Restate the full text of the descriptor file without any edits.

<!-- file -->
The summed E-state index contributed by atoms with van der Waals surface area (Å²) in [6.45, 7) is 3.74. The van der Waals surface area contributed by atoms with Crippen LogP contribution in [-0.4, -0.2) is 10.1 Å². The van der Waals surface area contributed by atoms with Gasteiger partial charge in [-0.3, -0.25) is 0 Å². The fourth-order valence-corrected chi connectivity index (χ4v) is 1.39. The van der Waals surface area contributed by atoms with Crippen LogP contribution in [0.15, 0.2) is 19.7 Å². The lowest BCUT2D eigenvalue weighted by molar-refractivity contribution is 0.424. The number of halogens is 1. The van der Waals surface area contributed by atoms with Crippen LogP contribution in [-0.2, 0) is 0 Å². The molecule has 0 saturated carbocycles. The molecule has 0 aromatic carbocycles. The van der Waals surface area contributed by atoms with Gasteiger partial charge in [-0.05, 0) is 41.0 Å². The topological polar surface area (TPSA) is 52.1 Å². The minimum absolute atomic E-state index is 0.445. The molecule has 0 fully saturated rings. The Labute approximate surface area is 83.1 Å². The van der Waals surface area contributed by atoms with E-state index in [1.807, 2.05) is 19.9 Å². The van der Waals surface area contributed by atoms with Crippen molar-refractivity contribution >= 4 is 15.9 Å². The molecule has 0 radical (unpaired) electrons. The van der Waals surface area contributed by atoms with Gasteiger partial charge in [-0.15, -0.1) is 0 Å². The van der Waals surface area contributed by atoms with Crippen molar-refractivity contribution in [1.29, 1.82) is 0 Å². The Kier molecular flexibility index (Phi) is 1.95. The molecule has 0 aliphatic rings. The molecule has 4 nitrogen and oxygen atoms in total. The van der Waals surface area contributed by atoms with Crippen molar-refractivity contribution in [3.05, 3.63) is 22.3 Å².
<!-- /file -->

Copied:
The summed E-state index contributed by atoms with van der Waals surface area (Å²) in [6.45, 7) is 3.74. The van der Waals surface area contributed by atoms with Crippen LogP contribution in [-0.4, -0.2) is 10.1 Å². The van der Waals surface area contributed by atoms with Gasteiger partial charge in [-0.3, -0.25) is 0 Å². The fourth-order valence-corrected chi connectivity index (χ4v) is 1.39. The van der Waals surface area contributed by atoms with Crippen LogP contribution in [0.15, 0.2) is 19.7 Å². The lowest BCUT2D eigenvalue weighted by molar-refractivity contribution is 0.424. The number of halogens is 1. The van der Waals surface area contributed by atoms with Crippen LogP contribution in [-0.2, 0) is 0 Å². The molecule has 0 saturated carbocycles. The molecule has 0 aromatic carbocycles. The van der Waals surface area contributed by atoms with Gasteiger partial charge in [-0.05, 0) is 41.0 Å². The topological polar surface area (TPSA) is 52.1 Å². The minimum absolute atomic E-state index is 0.445. The molecule has 0 fully saturated rings. The Labute approximate surface area is 83.1 Å². The van der Waals surface area contributed by atoms with E-state index in [1.807, 2.05) is 19.9 Å². The van der Waals surface area contributed by atoms with Crippen molar-refractivity contribution >= 4 is 15.9 Å². The molecule has 0 radical (unpaired) electrons. The van der Waals surface area contributed by atoms with Gasteiger partial charge in [-0.15, -0.1) is 0 Å². The van der Waals surface area contributed by atoms with Crippen molar-refractivity contribution in [1.29, 1.82) is 0 Å². The Kier molecular flexibility index (Phi) is 1.95. The molecule has 0 aliphatic rings. The molecule has 4 nitrogen and oxygen atoms in total. The van der Waals surface area contributed by atoms with Crippen molar-refractivity contribution in [3.05, 3.63) is 22.3 Å².